Nothing says "do-it-yourselfer" louder than make-do solutions when you tile.
The primary key to success in your tiling project is planning. Planning a tile project means choosing your tile thoughtfully with both an eye to design and installation. Failure to consider both is virtually a guarantee that you'll spend way more money than you intended. While the design provides satisfaction in the long run, designing for installation will keep you from tearing your hair out, especially if you intend to do the work yourself.
Look for pictures of tile installations you really love. Collect ideas for various types of tile and grout combinations, colors, and textures. Once you've refined your concept, you can start to plan your design.
Spend time during the design stage thinking about exactly how you'll install the tile. Though tiling isn't hard work, it's an old craft with many tricks, most of which you probably don't know unless you've already done it. Each project is different so even though a little experience is helpful, it doesn't guarantee success. For example, tiling a floor is much different than tiling walls, and tiling a curved shower stall can be much more challenging than tiling a flat kitchen wall.
Plan for waste. Up to 20% of the tile you use can be wasted on a project. Order your tile accordingly. Make sure you have a few extra pieces for later repair, too. Unusual patterns and colors are all but impossible to match a few years down the road, and even dye lots vary. Order enough now to complete the entire job.
Plan your project giving careful consideration to how you'll finish edges. Field tile is deceptively inexpensive. It's better to plan your project around the different types of trim tiles. Bullnose and coved tiles are substantially more expensive, so accurate measurements are needed. Plan to order these special tiles before the project starts—otherwise lead times can leave you hanging. Even with standard field tile from a home improvement store, the edging tile probably needs to be special ordered.
Even if you intend to do all of the work, don't hesitate to hire a kitchen or bath designer to review your design. With their training and experience, they know what works and what doesn't. They can point out easily correctable problems before you write a single check. Even a modest consultation can net hundreds of dollars in savings, and that makes it one smart investment.
Consider hiring a tile contractor if you have an unusual design or odd elements. He (or she) can save you huge amounts of time and frustration, which in the end can be more important than money.
Keep your project as simple as possible with as few cuts as you can get away with. Cutting tile can be exacting, frustrating and expensive. Generally, the fewer cuts you make the less expensive your project. Curved walls rank high on a coolness scale, but can be nightmarishly difficult to achieve by a do-it-yourselfer, especially if you skip putting together a detailed plan. It's amazing how much tile you can waste just trying to make pieces fit.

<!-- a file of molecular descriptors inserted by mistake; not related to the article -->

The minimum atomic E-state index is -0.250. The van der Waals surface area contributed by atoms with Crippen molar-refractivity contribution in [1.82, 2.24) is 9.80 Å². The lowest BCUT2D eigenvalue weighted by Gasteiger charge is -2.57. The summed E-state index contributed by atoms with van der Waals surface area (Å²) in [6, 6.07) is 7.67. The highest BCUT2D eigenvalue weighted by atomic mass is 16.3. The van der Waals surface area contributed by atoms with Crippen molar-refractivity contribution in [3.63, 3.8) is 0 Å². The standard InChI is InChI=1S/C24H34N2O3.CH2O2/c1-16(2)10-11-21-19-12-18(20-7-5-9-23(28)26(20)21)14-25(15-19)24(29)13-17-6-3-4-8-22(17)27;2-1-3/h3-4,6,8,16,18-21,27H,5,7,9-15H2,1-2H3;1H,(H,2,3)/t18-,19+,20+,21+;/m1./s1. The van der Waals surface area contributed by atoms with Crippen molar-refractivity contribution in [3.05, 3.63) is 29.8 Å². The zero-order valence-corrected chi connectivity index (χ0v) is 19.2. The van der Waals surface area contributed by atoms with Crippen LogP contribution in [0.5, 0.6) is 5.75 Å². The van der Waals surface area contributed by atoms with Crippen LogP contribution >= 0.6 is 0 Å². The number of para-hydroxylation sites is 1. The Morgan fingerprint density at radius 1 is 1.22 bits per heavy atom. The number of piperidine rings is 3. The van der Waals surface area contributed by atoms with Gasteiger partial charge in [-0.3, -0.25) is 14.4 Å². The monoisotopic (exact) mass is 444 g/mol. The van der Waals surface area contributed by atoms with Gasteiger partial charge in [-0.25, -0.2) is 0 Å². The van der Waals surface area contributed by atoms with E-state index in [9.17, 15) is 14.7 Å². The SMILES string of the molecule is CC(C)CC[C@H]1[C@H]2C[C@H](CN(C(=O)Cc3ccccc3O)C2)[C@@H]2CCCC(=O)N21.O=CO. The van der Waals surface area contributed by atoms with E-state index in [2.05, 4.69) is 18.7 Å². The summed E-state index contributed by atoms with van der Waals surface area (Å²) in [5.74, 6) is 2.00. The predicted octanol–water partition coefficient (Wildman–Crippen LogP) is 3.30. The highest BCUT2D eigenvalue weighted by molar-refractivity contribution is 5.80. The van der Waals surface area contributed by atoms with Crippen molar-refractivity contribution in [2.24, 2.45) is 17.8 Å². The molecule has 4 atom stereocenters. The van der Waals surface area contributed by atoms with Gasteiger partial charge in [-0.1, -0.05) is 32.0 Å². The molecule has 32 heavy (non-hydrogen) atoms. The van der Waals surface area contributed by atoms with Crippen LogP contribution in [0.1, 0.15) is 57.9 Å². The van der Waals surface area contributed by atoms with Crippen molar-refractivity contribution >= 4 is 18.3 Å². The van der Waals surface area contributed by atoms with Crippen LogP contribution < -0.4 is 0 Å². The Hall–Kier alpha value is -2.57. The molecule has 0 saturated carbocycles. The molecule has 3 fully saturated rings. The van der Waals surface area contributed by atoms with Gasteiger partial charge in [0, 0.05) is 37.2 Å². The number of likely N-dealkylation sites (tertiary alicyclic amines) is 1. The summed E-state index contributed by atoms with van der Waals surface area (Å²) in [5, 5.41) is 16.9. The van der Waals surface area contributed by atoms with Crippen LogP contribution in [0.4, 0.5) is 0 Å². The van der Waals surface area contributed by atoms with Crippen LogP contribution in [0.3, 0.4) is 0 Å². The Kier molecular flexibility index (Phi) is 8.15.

Use trim tile to simplify your installation. The cost can add up, but it can make a huge difference in the final appearance. Various corners, bullnose, base, and coves can save time and make your project look professional.
Use templates, especially on odd shaped surfaces. Cut a large template from cardboard or craft paper of the shape that is challenging you. For example, planning tile layout and cuts for the curved curb of a shower is much easier with a template and paper cut to fit the curb. If you make mistakes, it's easier to cut a new template than another tile.
If you make a mistake, take the tile off within 24 hours. If you wait too long the tile sets up and removing it can result in major damage to your backerboard or substrate.
Unless your project is fairly simple with only a few cuts, rent a wet saw to cut your tile. It's fast and cuts much more reliably than the small countertop tile cutters. For curves, rent a Rotozip. Both tools take practice using so practice on scrap. Because they are power tools and inherently dangerous, observe all safety precautions including wearing safety goggles.
If you have a choice as far as adhesive is concerned, use the premixed type. It's more expensive, but less nuisance since it comes ready to apply.
Plan to exceed your anticipated budget. To calculate your project costs, add all the materials expense together and multiply by 2. For more complex projects, it can go higher, but that is at least a reasonable ball park figure. Without a plan, you'll find yourself making many unnecessary trips to the tile or home improvement store for different pieces. Most improvement projects entail surprises, but you can minimize those surprises with a comprehensive plan.
Tiling project making you crazy? Find a qualified professional installer at UpdateRenovate .